IBM - The Selectric Typewriter
(and Computer Standards)

Computer History Vignettes

By Bob Bemer

Computer standards are very important influences for product planning and long-range strategy of computer manufacturers. One must stay in working contact to:

In 1961, while I was part of the worldwide standards operation for IBM (my special bailiwick being programming standards), we had a situation that emphasized these cautions.

The BSI (British Standards Institution) was proposing a standard for electric typewriter keyboards. I heard of it from our BSI representative for IBM United Kingdom. In studying the draft standard I found these two elements:

Knowing that IBM's new Selectric typewriter was coming out with a "dished" keyboard (as all are today), I asked if the keyboard "plane" could be "as defined by the bottom and top rows of keys". The BSI drafters agreed without argument, even though they had no hint of what I worried about.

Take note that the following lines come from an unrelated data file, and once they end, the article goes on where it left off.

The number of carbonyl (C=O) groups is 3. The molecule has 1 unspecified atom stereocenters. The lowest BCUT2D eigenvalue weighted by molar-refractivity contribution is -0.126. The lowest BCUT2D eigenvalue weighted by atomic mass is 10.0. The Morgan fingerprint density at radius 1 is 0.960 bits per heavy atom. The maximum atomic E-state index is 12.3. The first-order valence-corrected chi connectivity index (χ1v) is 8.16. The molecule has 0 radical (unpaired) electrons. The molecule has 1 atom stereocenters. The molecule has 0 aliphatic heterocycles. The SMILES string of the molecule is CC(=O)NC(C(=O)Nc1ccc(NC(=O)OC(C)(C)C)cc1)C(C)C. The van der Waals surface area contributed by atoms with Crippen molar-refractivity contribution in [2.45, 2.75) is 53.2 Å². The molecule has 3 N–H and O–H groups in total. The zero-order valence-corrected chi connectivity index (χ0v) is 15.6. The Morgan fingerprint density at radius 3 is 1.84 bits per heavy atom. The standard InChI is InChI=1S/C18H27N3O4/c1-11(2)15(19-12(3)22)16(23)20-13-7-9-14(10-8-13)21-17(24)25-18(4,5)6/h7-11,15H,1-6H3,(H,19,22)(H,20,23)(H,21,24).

And as the Selectric had no real keytops as such, being squarish anyway, I asked if the fingertouch area could be that of a 9/16 inch circle. Again, OK, even though they had never considered a keytop that wasn't round! And I did not mention such when I asked the dispensation!

Suppose IBM typewriters were nonstandard in Britain?

Did you know that one day during initial Selectric production at Lexington, KY, the honored touring guest was Mr. Marx, of Marx Toys, grinning ear to ear? The reason? IBM had purchased the rights to his toy typewriter for children as a large basis for their design.

At that plant I had one of the biggest professional failures of my life. I went there on 1961 Feb 16 (with my seatmate being Basil Rathbone of Sherlock Holmes fame), to argue that the ball should be designed for 64 characters instead of 44. Thinking of it for an ASCII terminal, of course. The final word was "Naw! This will never be anything but a correspondence typewriter". They had to go through many contortions later to get it do so, for the pressures to use it as a terminal were overwhelming.

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